Personal Development

How Scheduling 30 Minutes Each Day For Personal Development Can Change Your Life Forever

Wouldn’t it be nice if someone gave you $1 million?

Wouldn’t life be easier if someone gave you $1 million? Unfortunately, the odds of being handed that kind of money are probably zero. But that doesn’t stop people from hoping.

Every year, according to INC, 60% of us will make goals we want to accomplish this next year, but only 8% of us will succeed by the end of the year.

So what is it that 8% of people do that the other 92% don’t do?

They take the time to learn, plan, and then spend the energy to execute their plan as part of reaching a goal.

One of the Olympic sports that I enjoy watching is ice skating. The fluidity of the skaters in motion is amazing. Their transition from one position to the next looks like they are floating. And interspersed in their routine are dramatic turns, flips, and spins. They choreograph every move and practice to perfection.

They make it look easy.

But behind the scenes, they fail and fall and get up to do it again and again. They train their muscles until they respond exactly the same every time. Each day they practice techniques, learn new skills, and plan for the future. And they envision winning a gold medal.

Being an Olympic skater, having a successful marriage, growing a business, or any other thing you want in life doesn’t just happen. Being successful at anything in life takes a tremendous amount of work, dedication, planning, and envisioning.

In the Bad Athletics article, “Personal Development — The Key To Success”, Whitney Meine writes, “Living every day as an Athlete requires you to work on yourself. Spend at least 30 mins to 1 hour of your day learning, goal setting, building habits, and evaluating what you want and where you want to go.”

If you aren’t working on your own personal development every day, then you're probably going to end up with the 92% of people who don’t get what they want out of life over the next year and possibly for the rest of their lives.

Success begins with personal development.

The 5 steps of personal development

There are 5 parts to personal development:

  • Learning
  • Goal setting
  • Building habits
  • Evaluating what you want
  • Envisioning where you want to be in the distant future

Step 1 — Learning

Learning something new should be a part of your daily routine. In the article “The Top 7 Benefits of Learning a New Skill”, the author says learning anything new will:

  • Change your brain chemistry
  • Increase your learning speed
  • Make connections between your skill areas
  • Make you a more interesting person
  • Make you less bored
  • Help you adapt to change
  • Possibly stave off dementia

As part of your daily learning routine, read a chapter of a biography of someone you admire. Or listen to a chapter of an audiobook by a successful motivator.

To help you get started, read biographical books about Abraham Lincoln, Thomas Jefferson, General Douglas MacArthur, Steve Jobs, and The Diary of Anne Frank. Some of the best motivational speakers are Tony Robbins, Stephen Covey, Seth Godin, Louise Hay, and Wayne Dyer.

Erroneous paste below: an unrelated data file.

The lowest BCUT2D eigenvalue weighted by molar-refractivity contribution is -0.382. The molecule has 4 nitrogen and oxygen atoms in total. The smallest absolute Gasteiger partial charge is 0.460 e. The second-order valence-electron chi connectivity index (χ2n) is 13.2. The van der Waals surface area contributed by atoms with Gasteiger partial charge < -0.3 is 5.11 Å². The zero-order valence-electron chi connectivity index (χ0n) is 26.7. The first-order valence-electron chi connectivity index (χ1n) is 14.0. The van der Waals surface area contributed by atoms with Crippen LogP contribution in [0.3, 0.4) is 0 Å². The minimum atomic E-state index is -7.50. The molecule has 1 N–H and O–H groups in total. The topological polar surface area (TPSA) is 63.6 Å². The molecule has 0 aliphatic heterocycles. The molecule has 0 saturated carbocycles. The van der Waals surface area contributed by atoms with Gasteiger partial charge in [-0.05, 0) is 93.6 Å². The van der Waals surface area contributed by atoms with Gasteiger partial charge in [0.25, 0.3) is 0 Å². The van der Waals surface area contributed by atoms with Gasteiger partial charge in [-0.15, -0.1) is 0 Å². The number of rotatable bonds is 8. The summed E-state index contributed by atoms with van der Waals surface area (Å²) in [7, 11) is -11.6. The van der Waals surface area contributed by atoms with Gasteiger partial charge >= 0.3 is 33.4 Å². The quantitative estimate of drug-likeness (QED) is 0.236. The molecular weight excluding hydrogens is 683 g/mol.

Learning something new as a part of your daily personal development routine has tremendous benefits.

Step 2 — Goal Setting

Talk to anyone successful in whatever area you want to improve, and you will learn they are goal setters. They focus on what they want to achieve in the coming year and longer.

Here’s a list of 10 goals to help get you started:

  • Stop procrastinating.
  • Become a better listener.
  • Overcome fear.
  • Manage your time better.
  • Improve your self-confidence.
  • Stop dwelling on the past.
  • Learn to be optimistic.
  • Meet new people.
  • Be a regular reader.
  • Ask questions.

Step 3 — Building Habits

Have you ever written down what you do habitually? And even better, timed how long you spend on your habits.

Here are some things that consume our time:

  • Watching TV
  • Procrastinating
  • Social media activities
  • Answering emails
  • Deciding what to eat
  • Surfing the net
  • Chatting with friends
  • Smoking

Everyone wastes time. It’s universal, and no one is exempt. The trick is to take time and repurpose wasted time to more productive activities.

Building habits is about eliminating poor practices and adopting good ones.

Step 4 — Evaluating what you want

The knee jerk reaction to the question “what do you want” is “everything”.

Wouldn’t that be nice?

But part of personal development is looking at your life and figuring out what works, what doesn’t work, and figuring out how to achieve short-term and long-term goals.

To discover what you really want in life, ask yourself these questions:

  • If money and time were not an issue, what would I do or have?
  • If I had 5 things that I could accomplish before I die, what would they be?
  • What am I most passionate about?
  • After I’m gone what do I most want people to remember about me?

Step 5 — Envisioning your future

Envision where you want to be in 5, 10, 20, or more years. Where the prior steps concentrate on today or the near future, now you are seeing yourself in the distant future.

Envisioning your future will help you make important life changes today. If you are in a job that doesn’t fit into your future, then you know you have to make a change. Steps 1 through 4 will help you redirect your life so you eventually live what you envision.

By taking 30 minutes to an hour every day for personal development, you can discover what is important to you. It isn’t an enormous investment in time, but it will change your life forever.

“If you don’t know where you are going, you’ll end up someplace else.” — Yogi Berra

Published in The Ascent, The Writing Cooperative, Illumination-curated, Writers’ Blokke.

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